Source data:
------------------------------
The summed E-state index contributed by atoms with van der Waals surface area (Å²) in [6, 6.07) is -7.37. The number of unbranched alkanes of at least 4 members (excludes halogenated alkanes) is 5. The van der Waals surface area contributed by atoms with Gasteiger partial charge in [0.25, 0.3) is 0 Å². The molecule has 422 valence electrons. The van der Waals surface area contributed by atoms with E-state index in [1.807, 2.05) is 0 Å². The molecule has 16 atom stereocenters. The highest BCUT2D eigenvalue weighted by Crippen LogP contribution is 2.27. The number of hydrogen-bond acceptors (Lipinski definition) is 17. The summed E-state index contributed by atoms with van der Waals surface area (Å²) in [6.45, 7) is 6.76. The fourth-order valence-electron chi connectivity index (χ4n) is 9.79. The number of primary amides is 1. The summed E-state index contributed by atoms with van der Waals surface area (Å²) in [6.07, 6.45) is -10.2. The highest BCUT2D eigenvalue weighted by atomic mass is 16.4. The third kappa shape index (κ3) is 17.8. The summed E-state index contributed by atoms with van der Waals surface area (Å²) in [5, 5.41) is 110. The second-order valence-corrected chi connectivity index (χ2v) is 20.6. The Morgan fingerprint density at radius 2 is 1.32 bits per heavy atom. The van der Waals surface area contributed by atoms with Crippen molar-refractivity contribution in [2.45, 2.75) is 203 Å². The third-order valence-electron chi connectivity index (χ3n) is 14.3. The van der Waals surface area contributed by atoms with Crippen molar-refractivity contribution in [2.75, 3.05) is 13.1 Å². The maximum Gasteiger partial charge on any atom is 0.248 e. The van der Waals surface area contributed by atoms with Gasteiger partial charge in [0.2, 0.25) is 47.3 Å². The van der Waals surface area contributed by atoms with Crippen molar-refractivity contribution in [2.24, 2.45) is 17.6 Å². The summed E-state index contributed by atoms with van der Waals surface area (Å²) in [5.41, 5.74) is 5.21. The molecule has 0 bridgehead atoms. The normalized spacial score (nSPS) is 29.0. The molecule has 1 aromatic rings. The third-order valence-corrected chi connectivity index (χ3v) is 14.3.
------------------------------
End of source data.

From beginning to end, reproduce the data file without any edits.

The summed E-state index contributed by atoms with van der Waals surface area (Å²) in [6, 6.07) is -7.37. The number of unbranched alkanes of at least 4 members (excludes halogenated alkanes) is 5. The van der Waals surface area contributed by atoms with Gasteiger partial charge in [0.25, 0.3) is 0 Å². The molecule has 422 valence electrons. The van der Waals surface area contributed by atoms with E-state index in [1.807, 2.05) is 0 Å². The molecule has 16 atom stereocenters. The highest BCUT2D eigenvalue weighted by Crippen LogP contribution is 2.27. The number of hydrogen-bond acceptors (Lipinski definition) is 17. The summed E-state index contributed by atoms with van der Waals surface area (Å²) in [6.45, 7) is 6.76. The fourth-order valence-electron chi connectivity index (χ4n) is 9.79. The number of primary amides is 1. The summed E-state index contributed by atoms with van der Waals surface area (Å²) in [6.07, 6.45) is -10.2. The highest BCUT2D eigenvalue weighted by atomic mass is 16.4. The third kappa shape index (κ3) is 17.8. The summed E-state index contributed by atoms with van der Waals surface area (Å²) in [5, 5.41) is 110. The second-order valence-corrected chi connectivity index (χ2v) is 20.6. The Morgan fingerprint density at radius 2 is 1.32 bits per heavy atom. The van der Waals surface area contributed by atoms with Crippen molar-refractivity contribution in [2.45, 2.75) is 203 Å². The third-order valence-electron chi connectivity index (χ3n) is 14.3. The van der Waals surface area contributed by atoms with Crippen molar-refractivity contribution in [2.75, 3.05) is 13.1 Å². The maximum Gasteiger partial charge on any atom is 0.248 e. The van der Waals surface area contributed by atoms with Gasteiger partial charge in [0.2, 0.25) is 47.3 Å². The van der Waals surface area contributed by atoms with Crippen molar-refractivity contribution in [2.24, 2.45) is 17.6 Å². The summed E-state index contributed by atoms with van der Waals surface area (Å²) in [5.41, 5.74) is 5.21. The molecule has 0 bridgehead atoms. The normalized spacial score (nSPS) is 29.0. The molecule has 1 aromatic rings. The third-order valence-corrected chi connectivity index (χ3v) is 14.3.